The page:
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Thursday, Oct. 28, 1999
Extra Diet session to test new triumvirate
By YOKO HANI
The fledgling tripartite coalition of Prime Minister Keizo Obuchi will get its first taste of real Diet debate as the 48-day extraordinary session opens today.
Obuchi had earmarked the session as one in which key bills and a supplementary budget to further buoy the economy would be swiftly approved.
But it seems he must now fend off attacks from the opposition, which has been emboldened by a series of missteps under his administration. These include controversial remarks on nuclear armament and rape made by the new vice parliamentary defense minister, Shingo Nishimura, over which he resigned his post.
The prime minister must also steer the coalition through Diet proceedings while seeking the best time for the alliance to dissolve the Lower House for general elections, which must be held no later than next October.
When Obuchi formed his long-sought coalition of the Liberal Democratic Party, the Liberal Party and New Komeito earlier this month, his administration seemed to have the wind in its sails.
Although initial opinion polls showed a low support rate for the new Obuchi government, he seemed confident its popularity would increase if it achieved such goals as full economic recovery, on the strength of the comfortable majority the bloc enjoys in both Diet chambers.
But now, the coalition parties will have to mend their policy differences while fending off attacks from the opposition camp on such issues as Nishimura's gaffe and the recent conviction of one-time chief Cabinet secretary and former LDP member Takao Fujinami in the 1980s Recruit bribery scandal.
Obuchi appears to be determined to brave it through, saying on Tuesday, "In the first Diet session under the tripartite coalition, I want to achieve new policies to show the public the significance of the alliance."
The government will stake its fate on bills to assist small and midsize businesses to be brought before the extraordinary session. Along with these bills, the government plans to submit by the end of November a second supplementary budget for fiscal 1999 padded with pump-priming steps.
Other major bills the government plans to submit to the Diet include one to restrict the activities of the Aum Shinrikyo religious cult and another to improve nuclear safety in the wake of the nation's worst nuclear disaster suffered last month at a uranium processing plant in Tokai, Ibaraki Prefecture.
The coalition also hopes to enact at the start of the session a law to cut 20 proportional-representation seats from the 500-seat Lower House -- one of the three parties' key policy agreements.
Because the original plan under the LDP-Liberal Party coalition to cut 50 proportional-representation seats was strongly opposed by New Komeito -- half of whose current Lower House members were elected through proportional representation -- the three parties managed to strike a deal on the issue by starting with a 20-seat reduction.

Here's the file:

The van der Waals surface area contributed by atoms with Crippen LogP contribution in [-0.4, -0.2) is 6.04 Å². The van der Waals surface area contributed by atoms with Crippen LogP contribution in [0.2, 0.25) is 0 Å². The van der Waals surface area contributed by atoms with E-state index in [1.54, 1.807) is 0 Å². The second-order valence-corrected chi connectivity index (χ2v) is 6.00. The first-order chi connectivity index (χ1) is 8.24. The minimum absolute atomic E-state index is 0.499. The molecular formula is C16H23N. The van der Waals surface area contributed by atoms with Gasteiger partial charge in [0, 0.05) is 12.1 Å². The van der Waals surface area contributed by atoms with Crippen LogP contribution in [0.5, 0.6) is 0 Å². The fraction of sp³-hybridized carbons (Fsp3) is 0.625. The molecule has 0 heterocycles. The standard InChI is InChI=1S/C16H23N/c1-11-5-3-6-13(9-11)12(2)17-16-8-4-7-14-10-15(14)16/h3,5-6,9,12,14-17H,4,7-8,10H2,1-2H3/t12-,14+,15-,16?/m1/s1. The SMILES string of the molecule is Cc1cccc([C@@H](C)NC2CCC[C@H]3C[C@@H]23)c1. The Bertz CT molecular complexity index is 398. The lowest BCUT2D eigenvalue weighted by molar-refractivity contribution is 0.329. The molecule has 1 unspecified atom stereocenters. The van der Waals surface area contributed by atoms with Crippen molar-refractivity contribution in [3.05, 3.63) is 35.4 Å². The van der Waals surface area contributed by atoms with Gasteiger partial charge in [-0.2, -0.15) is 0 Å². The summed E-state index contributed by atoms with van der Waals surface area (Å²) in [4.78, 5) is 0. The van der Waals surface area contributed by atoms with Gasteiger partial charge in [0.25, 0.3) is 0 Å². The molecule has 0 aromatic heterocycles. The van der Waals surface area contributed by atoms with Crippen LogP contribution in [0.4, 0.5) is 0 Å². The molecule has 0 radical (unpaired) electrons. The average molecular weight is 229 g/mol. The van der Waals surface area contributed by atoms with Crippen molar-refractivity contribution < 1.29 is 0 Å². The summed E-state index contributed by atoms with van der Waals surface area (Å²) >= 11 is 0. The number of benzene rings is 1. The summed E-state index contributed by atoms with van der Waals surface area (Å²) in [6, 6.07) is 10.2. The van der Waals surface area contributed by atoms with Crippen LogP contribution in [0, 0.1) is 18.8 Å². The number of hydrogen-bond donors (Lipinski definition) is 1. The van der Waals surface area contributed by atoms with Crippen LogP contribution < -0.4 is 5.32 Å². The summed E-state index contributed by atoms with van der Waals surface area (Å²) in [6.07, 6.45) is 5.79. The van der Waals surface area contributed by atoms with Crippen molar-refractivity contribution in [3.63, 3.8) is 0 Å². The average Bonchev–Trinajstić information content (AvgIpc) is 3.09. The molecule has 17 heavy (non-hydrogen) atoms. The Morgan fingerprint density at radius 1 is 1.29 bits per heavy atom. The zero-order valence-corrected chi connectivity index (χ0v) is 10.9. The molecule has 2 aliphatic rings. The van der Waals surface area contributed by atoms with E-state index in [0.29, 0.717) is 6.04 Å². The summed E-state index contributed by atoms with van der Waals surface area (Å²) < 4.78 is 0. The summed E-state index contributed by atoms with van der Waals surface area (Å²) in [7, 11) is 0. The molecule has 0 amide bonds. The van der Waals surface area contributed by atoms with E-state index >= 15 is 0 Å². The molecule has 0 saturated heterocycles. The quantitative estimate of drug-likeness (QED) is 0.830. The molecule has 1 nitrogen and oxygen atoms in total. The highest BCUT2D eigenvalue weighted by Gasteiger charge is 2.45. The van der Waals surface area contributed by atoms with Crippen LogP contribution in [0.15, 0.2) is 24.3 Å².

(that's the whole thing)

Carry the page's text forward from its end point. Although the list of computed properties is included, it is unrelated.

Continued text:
Opposition parties, for their part, have gained momentum for attacking the triumvirate, which, with more than 70 percent of the Lower House, seemed to be a hard nut to crack before recent developments.
The largest opposition force, the Democratic Party of Japan, has become more confident in confronting the coalition, helped by its candidate's recent landslide victory over an LDP opponent in an Upper House by-election. The election was widely seen as a litmus test for the tripartite alliance.
New DPJ head Yukio Hatoyama said his party will fully examine the contents of the supplementary budget during the Diet session, but is prepared to argue that the fiscal package could end up just scattering money without stimulating the economy.
Nishimura's resignation has also provided the opposition camp with a chance to try to corner Obuchi over his responsibility in appointing Nishimura to the post in the first place.
In addition, three opposition parties, including the DPJ, plan to submit a joint resolution to the Diet session calling for Fujinami to resign from politics altogether following his conviction in the stock-for-favors scandal.
"Conflicts between the ruling and the opposition parties will be fiercer than in the last Diet session, in which New Komeito, as a member of the opposition, was cooperative with the ruling parties depending on the bill being discussed," a senior coalition lawmaker said.
Deliberations also may be invigorated by the introduction of a new Diet interpellation system to expand the role of lawmakers, under which Cabinet ministers -- rather than senior bureaucrats -- will be expected to respond to questions during Diet deliberations.
Because of this change, Obuchi has placed emphasis on choosing ministers who can handle such interpellations without bureaucrat assistance. The 32 parliamentary vice ministers appointed by Obuchi will also take part in Diet committee debates from the government side to answer legislators' queries.
"I chose and appointed the parliamentary vice ministers taking into account the aims of the new system," Obuchi said recently. "But it was a great shame that such an incident (regarding Nishimura) happened," he added.
To the prime minister's dismay, policy differences among the three parties on other matters have also begun to surface, possibly providing more ammunition for the opposition.
One such issue is whether to continue condoning corporate political donations, despite a law calling on legislators to work to ban such contributions beginning next year.
The LDP has decided to allow politicians to continue accepting donations from companies and other organizations, while New Komeito has insisted that politicians not receive such contributions.
"We will strongly demand that the LDP keep the promise it has made by drawing up the law," DPJ leader Hatoyama said in reference to the LDP's move concerning political donations.